Many of the individual measures in the PBR are supported as one would expect - many of them are populist measures after all, such as the tax on bankers. Interestingly however people also support the rise in National Insurance. In part this may be because Darling has got away with this measure not being recognised for the big tax increase that it is, along with the lies about it only hitting those on £20,000 or more. But it may also be about the public realising that taxes are going to have to go up and being prepared to live with it.
If this is the latter then there is the missed opportunity. Instead of the cynical approach taken, had the government just had the courage to treat people as grown ups and tell the truth for a change they might have got a little more credit. Instead they played their silly political games and got the headlines from hell.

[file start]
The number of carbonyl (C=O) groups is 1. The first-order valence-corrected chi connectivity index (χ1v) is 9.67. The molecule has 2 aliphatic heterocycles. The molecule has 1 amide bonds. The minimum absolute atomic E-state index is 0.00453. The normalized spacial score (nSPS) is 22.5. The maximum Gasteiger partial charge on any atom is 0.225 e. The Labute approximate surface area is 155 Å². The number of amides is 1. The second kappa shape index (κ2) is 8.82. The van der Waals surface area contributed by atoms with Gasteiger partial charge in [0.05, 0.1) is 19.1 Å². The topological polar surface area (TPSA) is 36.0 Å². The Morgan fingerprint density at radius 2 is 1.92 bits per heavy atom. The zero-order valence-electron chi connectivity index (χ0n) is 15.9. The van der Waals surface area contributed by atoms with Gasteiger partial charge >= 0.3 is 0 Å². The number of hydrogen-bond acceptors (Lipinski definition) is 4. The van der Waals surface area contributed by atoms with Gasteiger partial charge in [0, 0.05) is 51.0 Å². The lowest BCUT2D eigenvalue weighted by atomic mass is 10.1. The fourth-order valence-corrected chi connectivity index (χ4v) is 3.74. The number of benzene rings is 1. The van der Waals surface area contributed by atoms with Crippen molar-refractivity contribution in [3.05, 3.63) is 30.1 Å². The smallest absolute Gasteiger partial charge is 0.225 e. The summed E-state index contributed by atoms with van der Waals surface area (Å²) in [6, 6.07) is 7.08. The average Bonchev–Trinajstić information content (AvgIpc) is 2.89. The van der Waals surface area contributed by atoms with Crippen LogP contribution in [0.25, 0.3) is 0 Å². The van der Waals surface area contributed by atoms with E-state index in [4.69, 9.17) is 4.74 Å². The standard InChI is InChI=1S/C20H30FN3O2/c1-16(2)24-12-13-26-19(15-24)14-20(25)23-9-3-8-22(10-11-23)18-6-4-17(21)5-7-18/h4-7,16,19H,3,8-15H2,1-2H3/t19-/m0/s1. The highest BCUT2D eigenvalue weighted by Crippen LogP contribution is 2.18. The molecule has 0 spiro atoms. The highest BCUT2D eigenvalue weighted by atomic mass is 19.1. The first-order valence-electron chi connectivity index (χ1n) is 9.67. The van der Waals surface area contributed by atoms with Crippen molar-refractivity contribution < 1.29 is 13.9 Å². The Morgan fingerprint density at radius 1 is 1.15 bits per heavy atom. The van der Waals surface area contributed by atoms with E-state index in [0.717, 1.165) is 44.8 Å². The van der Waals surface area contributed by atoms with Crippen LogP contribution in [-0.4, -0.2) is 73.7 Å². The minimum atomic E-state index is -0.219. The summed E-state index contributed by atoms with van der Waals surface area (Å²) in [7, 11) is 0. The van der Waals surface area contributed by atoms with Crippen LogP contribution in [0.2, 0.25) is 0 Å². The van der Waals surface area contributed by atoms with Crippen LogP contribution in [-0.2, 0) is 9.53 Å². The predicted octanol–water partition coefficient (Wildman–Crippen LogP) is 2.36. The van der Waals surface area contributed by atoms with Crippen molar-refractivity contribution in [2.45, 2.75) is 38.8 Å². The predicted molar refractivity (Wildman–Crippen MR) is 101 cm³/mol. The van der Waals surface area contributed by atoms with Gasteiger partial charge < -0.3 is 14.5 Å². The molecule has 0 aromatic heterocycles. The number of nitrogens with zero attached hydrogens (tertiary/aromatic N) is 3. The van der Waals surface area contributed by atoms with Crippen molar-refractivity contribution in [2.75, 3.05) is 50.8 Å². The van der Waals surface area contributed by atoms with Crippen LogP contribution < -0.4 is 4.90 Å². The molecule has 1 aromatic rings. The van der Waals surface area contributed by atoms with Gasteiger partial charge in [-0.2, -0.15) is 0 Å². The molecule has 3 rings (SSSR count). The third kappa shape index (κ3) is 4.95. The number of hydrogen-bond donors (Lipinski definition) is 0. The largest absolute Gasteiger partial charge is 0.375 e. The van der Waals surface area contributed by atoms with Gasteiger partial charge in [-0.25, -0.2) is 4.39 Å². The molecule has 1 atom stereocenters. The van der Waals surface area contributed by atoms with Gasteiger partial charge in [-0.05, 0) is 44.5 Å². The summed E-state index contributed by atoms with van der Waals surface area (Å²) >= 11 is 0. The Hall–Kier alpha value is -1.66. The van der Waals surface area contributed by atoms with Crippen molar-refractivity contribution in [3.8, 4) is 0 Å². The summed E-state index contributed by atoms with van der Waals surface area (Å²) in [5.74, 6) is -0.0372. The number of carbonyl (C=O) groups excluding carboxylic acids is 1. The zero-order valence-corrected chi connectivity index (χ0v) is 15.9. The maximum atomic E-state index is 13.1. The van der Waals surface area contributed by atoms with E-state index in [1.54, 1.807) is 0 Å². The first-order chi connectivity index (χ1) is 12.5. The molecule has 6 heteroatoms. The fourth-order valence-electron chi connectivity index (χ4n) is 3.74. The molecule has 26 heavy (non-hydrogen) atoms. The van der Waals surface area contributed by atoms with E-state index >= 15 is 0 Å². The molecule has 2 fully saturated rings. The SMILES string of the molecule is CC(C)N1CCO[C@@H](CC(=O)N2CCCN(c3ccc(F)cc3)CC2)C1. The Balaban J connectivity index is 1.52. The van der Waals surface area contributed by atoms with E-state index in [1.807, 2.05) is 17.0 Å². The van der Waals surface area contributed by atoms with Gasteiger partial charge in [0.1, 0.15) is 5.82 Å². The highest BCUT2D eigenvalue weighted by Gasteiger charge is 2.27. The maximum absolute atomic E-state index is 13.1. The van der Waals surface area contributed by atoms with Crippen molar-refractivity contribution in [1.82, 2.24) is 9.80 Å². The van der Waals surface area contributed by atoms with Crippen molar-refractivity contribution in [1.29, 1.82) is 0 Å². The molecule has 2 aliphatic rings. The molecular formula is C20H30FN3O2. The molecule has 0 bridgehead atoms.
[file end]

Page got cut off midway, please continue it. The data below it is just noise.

We even hear today that Brown vetoed Darling's plans to introduce harsher measures to try and tackle the deficit. Brown it seems is willing to gamble Britain's credit rating in his ever more desperate attempts to cling to power.
If the Conservatives cannot make hay with this latest disastrous attempt by Brown to pretend that all is rosy and his recklessness about the future then they really are in trouble. This PBR ought to backfire on the government. The Conservatives should be hammering away at them now all the way to the election about the debt and the stored up tax rises their cowardice will cause. Our interest bill for all of that debt is already £44 billion and rising. That is Brown's idea of investment for the future.